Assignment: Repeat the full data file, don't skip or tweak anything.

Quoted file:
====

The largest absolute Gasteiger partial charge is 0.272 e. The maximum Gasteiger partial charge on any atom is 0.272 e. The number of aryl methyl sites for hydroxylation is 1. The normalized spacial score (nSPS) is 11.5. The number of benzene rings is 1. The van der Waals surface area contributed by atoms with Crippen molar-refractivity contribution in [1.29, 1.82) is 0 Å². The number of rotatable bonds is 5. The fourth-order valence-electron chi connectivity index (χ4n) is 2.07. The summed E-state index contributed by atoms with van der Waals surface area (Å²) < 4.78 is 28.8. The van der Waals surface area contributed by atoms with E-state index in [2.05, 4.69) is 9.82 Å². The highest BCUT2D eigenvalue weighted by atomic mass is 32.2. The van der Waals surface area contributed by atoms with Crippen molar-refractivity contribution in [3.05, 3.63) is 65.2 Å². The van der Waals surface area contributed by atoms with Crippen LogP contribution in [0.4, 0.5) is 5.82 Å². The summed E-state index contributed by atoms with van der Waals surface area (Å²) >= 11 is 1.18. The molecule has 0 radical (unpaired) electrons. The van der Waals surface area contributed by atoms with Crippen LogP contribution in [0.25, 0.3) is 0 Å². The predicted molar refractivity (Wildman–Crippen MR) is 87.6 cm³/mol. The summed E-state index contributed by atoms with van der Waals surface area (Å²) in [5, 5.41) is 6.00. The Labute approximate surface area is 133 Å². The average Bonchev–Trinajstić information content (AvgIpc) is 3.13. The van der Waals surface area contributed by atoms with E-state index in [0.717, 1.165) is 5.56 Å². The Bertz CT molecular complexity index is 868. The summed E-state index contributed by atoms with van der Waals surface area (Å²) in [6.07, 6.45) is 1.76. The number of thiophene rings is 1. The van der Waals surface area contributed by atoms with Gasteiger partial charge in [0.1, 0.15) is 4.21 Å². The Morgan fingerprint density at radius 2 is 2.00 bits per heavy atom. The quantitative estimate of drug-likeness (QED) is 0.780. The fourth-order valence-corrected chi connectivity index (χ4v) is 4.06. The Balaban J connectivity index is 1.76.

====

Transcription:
The largest absolute Gasteiger partial charge is 0.272 e. The maximum Gasteiger partial charge on any atom is 0.272 e. The number of aryl methyl sites for hydroxylation is 1. The normalized spacial score (nSPS) is 11.5. The number of benzene rings is 1. The van der Waals surface area contributed by atoms with Crippen molar-refractivity contribution in [1.29, 1.82) is 0 Å². The number of rotatable bonds is 5. The fourth-order valence-electron chi connectivity index (χ4n) is 2.07. The summed E-state index contributed by atoms with van der Waals surface area (Å²) < 4.78 is 28.8. The van der Waals surface area contributed by atoms with E-state index in [2.05, 4.69) is 9.82 Å². The highest BCUT2D eigenvalue weighted by atomic mass is 32.2. The van der Waals surface area contributed by atoms with Crippen molar-refractivity contribution in [3.05, 3.63) is 65.2 Å². The van der Waals surface area contributed by atoms with Crippen LogP contribution in [0.4, 0.5) is 5.82 Å². The summed E-state index contributed by atoms with van der Waals surface area (Å²) >= 11 is 1.18. The molecule has 0 radical (unpaired) electrons. The van der Waals surface area contributed by atoms with Crippen LogP contribution in [0.25, 0.3) is 0 Å². The predicted molar refractivity (Wildman–Crippen MR) is 87.6 cm³/mol. The summed E-state index contributed by atoms with van der Waals surface area (Å²) in [5, 5.41) is 6.00. The Labute approximate surface area is 133 Å². The average Bonchev–Trinajstić information content (AvgIpc) is 3.13. The van der Waals surface area contributed by atoms with E-state index in [0.717, 1.165) is 5.56 Å². The Bertz CT molecular complexity index is 868. The summed E-state index contributed by atoms with van der Waals surface area (Å²) in [6.07, 6.45) is 1.76. The number of thiophene rings is 1. The van der Waals surface area contributed by atoms with Gasteiger partial charge in [0.1, 0.15) is 4.21 Å². The Morgan fingerprint density at radius 2 is 2.00 bits per heavy atom. The quantitative estimate of drug-likeness (QED) is 0.780. The fourth-order valence-corrected chi connectivity index (χ4v) is 4.06. The Balaban J connectivity index is 1.76.